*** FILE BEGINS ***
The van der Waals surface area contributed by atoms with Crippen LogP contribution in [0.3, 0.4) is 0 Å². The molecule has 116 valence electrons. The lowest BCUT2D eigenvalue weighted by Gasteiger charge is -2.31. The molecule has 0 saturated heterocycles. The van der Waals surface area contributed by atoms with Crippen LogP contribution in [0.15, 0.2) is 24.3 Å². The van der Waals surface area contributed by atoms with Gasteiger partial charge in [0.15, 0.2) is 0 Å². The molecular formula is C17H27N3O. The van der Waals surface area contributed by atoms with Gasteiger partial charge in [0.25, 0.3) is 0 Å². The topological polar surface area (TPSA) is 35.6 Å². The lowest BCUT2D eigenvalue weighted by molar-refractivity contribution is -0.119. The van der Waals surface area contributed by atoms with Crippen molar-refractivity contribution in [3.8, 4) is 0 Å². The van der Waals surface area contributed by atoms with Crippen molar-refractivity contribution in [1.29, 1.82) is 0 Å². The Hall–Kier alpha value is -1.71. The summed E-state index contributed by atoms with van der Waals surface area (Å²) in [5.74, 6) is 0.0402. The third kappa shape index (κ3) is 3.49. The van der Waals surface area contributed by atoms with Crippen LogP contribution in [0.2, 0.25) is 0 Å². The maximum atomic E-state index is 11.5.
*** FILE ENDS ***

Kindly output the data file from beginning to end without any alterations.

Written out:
The van der Waals surface area contributed by atoms with Crippen LogP contribution in [0.3, 0.4) is 0 Å². The molecule has 116 valence electrons. The lowest BCUT2D eigenvalue weighted by Gasteiger charge is -2.31. The molecule has 0 saturated heterocycles. The van der Waals surface area contributed by atoms with Crippen LogP contribution in [0.15, 0.2) is 24.3 Å². The van der Waals surface area contributed by atoms with Gasteiger partial charge in [0.15, 0.2) is 0 Å². The molecular formula is C17H27N3O. The van der Waals surface area contributed by atoms with Gasteiger partial charge in [0.25, 0.3) is 0 Å². The topological polar surface area (TPSA) is 35.6 Å². The lowest BCUT2D eigenvalue weighted by molar-refractivity contribution is -0.119. The van der Waals surface area contributed by atoms with Crippen molar-refractivity contribution in [3.8, 4) is 0 Å². The van der Waals surface area contributed by atoms with Crippen molar-refractivity contribution in [1.29, 1.82) is 0 Å². The Hall–Kier alpha value is -1.71. The summed E-state index contributed by atoms with van der Waals surface area (Å²) in [5.74, 6) is 0.0402. The third kappa shape index (κ3) is 3.49. The van der Waals surface area contributed by atoms with Crippen LogP contribution in [0.2, 0.25) is 0 Å². The maximum atomic E-state index is 11.5.